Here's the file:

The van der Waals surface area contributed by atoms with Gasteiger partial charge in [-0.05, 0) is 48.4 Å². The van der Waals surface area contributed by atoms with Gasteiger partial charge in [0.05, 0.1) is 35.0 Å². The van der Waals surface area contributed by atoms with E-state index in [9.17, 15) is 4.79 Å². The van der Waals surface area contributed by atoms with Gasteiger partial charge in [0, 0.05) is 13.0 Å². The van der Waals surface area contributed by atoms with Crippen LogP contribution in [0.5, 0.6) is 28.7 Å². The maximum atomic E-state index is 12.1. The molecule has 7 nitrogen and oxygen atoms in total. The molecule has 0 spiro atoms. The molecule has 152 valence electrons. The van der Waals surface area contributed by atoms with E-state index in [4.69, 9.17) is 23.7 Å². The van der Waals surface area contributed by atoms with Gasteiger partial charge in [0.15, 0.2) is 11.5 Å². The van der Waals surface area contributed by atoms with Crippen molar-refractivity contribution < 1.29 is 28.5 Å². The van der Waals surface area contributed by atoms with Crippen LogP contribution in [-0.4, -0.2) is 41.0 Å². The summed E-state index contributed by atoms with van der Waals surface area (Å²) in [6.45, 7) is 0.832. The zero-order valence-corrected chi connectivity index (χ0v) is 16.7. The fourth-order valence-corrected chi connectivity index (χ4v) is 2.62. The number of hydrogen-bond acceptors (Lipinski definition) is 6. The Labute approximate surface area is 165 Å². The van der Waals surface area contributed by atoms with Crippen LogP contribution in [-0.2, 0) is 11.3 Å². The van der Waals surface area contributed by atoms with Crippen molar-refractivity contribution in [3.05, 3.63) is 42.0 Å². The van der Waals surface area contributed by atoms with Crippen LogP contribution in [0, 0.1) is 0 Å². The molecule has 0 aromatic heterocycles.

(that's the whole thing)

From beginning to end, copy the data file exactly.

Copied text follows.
The van der Waals surface area contributed by atoms with Gasteiger partial charge in [-0.05, 0) is 48.4 Å². The van der Waals surface area contributed by atoms with Gasteiger partial charge in [0.05, 0.1) is 35.0 Å². The van der Waals surface area contributed by atoms with E-state index in [9.17, 15) is 4.79 Å². The van der Waals surface area contributed by atoms with Gasteiger partial charge in [0, 0.05) is 13.0 Å². The van der Waals surface area contributed by atoms with Crippen LogP contribution in [0.5, 0.6) is 28.7 Å². The maximum atomic E-state index is 12.1. The molecule has 7 nitrogen and oxygen atoms in total. The molecule has 0 spiro atoms. The molecule has 152 valence electrons. The van der Waals surface area contributed by atoms with E-state index in [4.69, 9.17) is 23.7 Å². The van der Waals surface area contributed by atoms with Gasteiger partial charge in [0.15, 0.2) is 11.5 Å². The van der Waals surface area contributed by atoms with Crippen molar-refractivity contribution < 1.29 is 28.5 Å². The van der Waals surface area contributed by atoms with Crippen LogP contribution in [-0.4, -0.2) is 41.0 Å². The summed E-state index contributed by atoms with van der Waals surface area (Å²) in [6.45, 7) is 0.832. The zero-order valence-corrected chi connectivity index (χ0v) is 16.7. The fourth-order valence-corrected chi connectivity index (χ4v) is 2.62. The number of hydrogen-bond acceptors (Lipinski definition) is 6. The Labute approximate surface area is 165 Å². The van der Waals surface area contributed by atoms with Crippen LogP contribution in [-0.2, 0) is 11.3 Å². The van der Waals surface area contributed by atoms with Crippen molar-refractivity contribution in [3.05, 3.63) is 42.0 Å². The van der Waals surface area contributed by atoms with Crippen LogP contribution in [0, 0.1) is 0 Å². The molecule has 0 aromatic heterocycles.